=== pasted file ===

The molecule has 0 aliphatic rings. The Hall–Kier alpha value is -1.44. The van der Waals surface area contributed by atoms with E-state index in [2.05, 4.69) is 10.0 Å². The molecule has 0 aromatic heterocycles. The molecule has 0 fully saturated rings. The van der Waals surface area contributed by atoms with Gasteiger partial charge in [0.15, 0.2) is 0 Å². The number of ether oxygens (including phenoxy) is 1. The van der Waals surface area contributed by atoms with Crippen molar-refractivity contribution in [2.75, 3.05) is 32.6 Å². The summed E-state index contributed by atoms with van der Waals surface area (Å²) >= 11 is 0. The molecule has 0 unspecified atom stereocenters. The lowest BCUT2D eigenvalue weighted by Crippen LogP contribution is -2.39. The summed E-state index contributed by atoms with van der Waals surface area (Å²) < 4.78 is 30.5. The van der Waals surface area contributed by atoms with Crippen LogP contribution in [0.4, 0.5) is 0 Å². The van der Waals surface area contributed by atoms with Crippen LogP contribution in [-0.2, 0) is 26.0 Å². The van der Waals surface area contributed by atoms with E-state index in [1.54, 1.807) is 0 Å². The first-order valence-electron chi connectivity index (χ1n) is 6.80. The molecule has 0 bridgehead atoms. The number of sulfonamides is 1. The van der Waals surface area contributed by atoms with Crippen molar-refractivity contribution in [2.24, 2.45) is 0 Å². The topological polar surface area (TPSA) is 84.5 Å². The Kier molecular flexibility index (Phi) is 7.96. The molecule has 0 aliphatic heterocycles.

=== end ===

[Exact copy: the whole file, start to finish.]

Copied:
The molecule has 0 aliphatic rings. The Hall–Kier alpha value is -1.44. The van der Waals surface area contributed by atoms with E-state index in [2.05, 4.69) is 10.0 Å². The molecule has 0 aromatic heterocycles. The molecule has 0 fully saturated rings. The van der Waals surface area contributed by atoms with Gasteiger partial charge in [0.15, 0.2) is 0 Å². The number of ether oxygens (including phenoxy) is 1. The van der Waals surface area contributed by atoms with Crippen molar-refractivity contribution in [2.75, 3.05) is 32.6 Å². The summed E-state index contributed by atoms with van der Waals surface area (Å²) >= 11 is 0. The molecule has 0 unspecified atom stereocenters. The lowest BCUT2D eigenvalue weighted by Crippen LogP contribution is -2.39. The summed E-state index contributed by atoms with van der Waals surface area (Å²) < 4.78 is 30.5. The van der Waals surface area contributed by atoms with Crippen LogP contribution in [0.4, 0.5) is 0 Å². The van der Waals surface area contributed by atoms with Crippen LogP contribution in [-0.2, 0) is 26.0 Å². The van der Waals surface area contributed by atoms with E-state index in [1.54, 1.807) is 0 Å². The first-order valence-electron chi connectivity index (χ1n) is 6.80. The molecule has 0 bridgehead atoms. The number of sulfonamides is 1. The van der Waals surface area contributed by atoms with Crippen molar-refractivity contribution in [2.24, 2.45) is 0 Å². The topological polar surface area (TPSA) is 84.5 Å². The Kier molecular flexibility index (Phi) is 7.96. The molecule has 0 aliphatic heterocycles.